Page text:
Soil Water Depletion Following Clearcutting Small Plots in a Spruce-Fir Forest in Northern Utah


David A. Lomas

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The effect of clearcutting an old-growth spruce-fir stand on soil water depletion, snow accumulation and soil water chemistry was studied in northern Utah. During the summers of 1974), soil moisture trends were studied Leaving one plot as a control, the other October, 1975. Prediction equations were developed during a four-year calibration period using regression analysis between the treated plots and the control. One prediction equation was also developed by pooling all three treated plots and running a regression against the control plot. The parameter used in the above equations was inches of water loss per day. Prediction equations using seasonal water depletion loss in inches were also developed between the clearcut plots and the control. Soil water savings ranged from 9 to 11 inches, depending upon the parameter used. These savings occurred mainly between early July and early September. Snow accumulation increased in the clearcut areas by about 85 percent, but the snowpack disappeared sooner than the forest snowpack.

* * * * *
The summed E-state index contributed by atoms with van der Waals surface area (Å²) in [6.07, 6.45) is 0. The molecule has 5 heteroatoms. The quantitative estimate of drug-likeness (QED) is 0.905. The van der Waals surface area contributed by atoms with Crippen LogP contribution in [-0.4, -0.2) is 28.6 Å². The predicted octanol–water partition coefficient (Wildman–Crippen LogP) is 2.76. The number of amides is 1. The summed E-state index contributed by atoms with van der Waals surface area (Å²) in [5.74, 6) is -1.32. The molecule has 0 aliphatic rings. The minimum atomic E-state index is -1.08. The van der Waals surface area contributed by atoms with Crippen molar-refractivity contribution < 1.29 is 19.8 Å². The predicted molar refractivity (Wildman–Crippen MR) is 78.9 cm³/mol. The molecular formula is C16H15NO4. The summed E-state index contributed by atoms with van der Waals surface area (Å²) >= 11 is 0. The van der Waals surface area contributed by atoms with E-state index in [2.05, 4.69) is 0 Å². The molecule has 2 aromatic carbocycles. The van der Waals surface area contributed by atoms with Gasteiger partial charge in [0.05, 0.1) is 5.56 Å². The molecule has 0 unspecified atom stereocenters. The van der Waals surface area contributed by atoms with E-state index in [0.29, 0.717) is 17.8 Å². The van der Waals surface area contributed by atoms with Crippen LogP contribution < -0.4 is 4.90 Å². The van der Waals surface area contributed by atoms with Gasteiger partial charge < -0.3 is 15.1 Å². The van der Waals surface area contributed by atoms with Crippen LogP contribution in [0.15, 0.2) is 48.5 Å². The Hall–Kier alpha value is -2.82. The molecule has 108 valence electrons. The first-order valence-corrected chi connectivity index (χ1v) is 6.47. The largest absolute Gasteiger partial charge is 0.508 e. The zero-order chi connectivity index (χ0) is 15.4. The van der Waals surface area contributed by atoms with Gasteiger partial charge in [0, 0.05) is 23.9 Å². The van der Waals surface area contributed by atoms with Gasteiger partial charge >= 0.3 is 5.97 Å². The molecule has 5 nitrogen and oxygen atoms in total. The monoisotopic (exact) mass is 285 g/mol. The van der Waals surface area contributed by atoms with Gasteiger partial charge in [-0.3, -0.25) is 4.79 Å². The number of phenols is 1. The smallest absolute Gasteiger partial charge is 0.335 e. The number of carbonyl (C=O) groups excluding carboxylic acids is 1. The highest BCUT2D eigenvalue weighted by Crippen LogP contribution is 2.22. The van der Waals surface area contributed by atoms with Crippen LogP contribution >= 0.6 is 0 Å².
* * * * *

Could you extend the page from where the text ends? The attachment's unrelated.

This item is a thesis published by a student who attended Utah State University. Abstract can be accessed through the remote link. Fulltext not available online.

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